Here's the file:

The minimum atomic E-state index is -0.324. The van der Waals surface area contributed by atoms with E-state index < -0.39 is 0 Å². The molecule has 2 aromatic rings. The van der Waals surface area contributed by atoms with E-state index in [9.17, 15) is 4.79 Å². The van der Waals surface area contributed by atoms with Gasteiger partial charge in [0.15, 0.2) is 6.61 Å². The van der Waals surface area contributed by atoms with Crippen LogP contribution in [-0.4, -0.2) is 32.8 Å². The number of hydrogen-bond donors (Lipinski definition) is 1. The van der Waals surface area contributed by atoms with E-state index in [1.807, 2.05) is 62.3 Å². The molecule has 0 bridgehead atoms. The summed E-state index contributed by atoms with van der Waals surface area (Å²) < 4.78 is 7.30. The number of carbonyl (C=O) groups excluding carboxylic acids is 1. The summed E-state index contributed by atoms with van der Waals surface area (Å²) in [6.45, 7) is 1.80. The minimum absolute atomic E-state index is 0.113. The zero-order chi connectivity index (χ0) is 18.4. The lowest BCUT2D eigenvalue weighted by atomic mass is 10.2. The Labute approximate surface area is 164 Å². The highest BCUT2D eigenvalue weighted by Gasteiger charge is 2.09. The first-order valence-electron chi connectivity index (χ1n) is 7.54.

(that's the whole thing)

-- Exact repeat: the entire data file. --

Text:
The minimum atomic E-state index is -0.324. The van der Waals surface area contributed by atoms with E-state index < -0.39 is 0 Å². The molecule has 2 aromatic rings. The van der Waals surface area contributed by atoms with E-state index in [9.17, 15) is 4.79 Å². The van der Waals surface area contributed by atoms with Gasteiger partial charge in [0.15, 0.2) is 6.61 Å². The van der Waals surface area contributed by atoms with Crippen LogP contribution in [-0.4, -0.2) is 32.8 Å². The number of hydrogen-bond donors (Lipinski definition) is 1. The van der Waals surface area contributed by atoms with E-state index in [1.807, 2.05) is 62.3 Å². The molecule has 0 bridgehead atoms. The summed E-state index contributed by atoms with van der Waals surface area (Å²) < 4.78 is 7.30. The number of carbonyl (C=O) groups excluding carboxylic acids is 1. The summed E-state index contributed by atoms with van der Waals surface area (Å²) in [6.45, 7) is 1.80. The minimum absolute atomic E-state index is 0.113. The zero-order chi connectivity index (χ0) is 18.4. The lowest BCUT2D eigenvalue weighted by atomic mass is 10.2. The Labute approximate surface area is 164 Å². The highest BCUT2D eigenvalue weighted by Gasteiger charge is 2.09. The first-order valence-electron chi connectivity index (χ1n) is 7.54.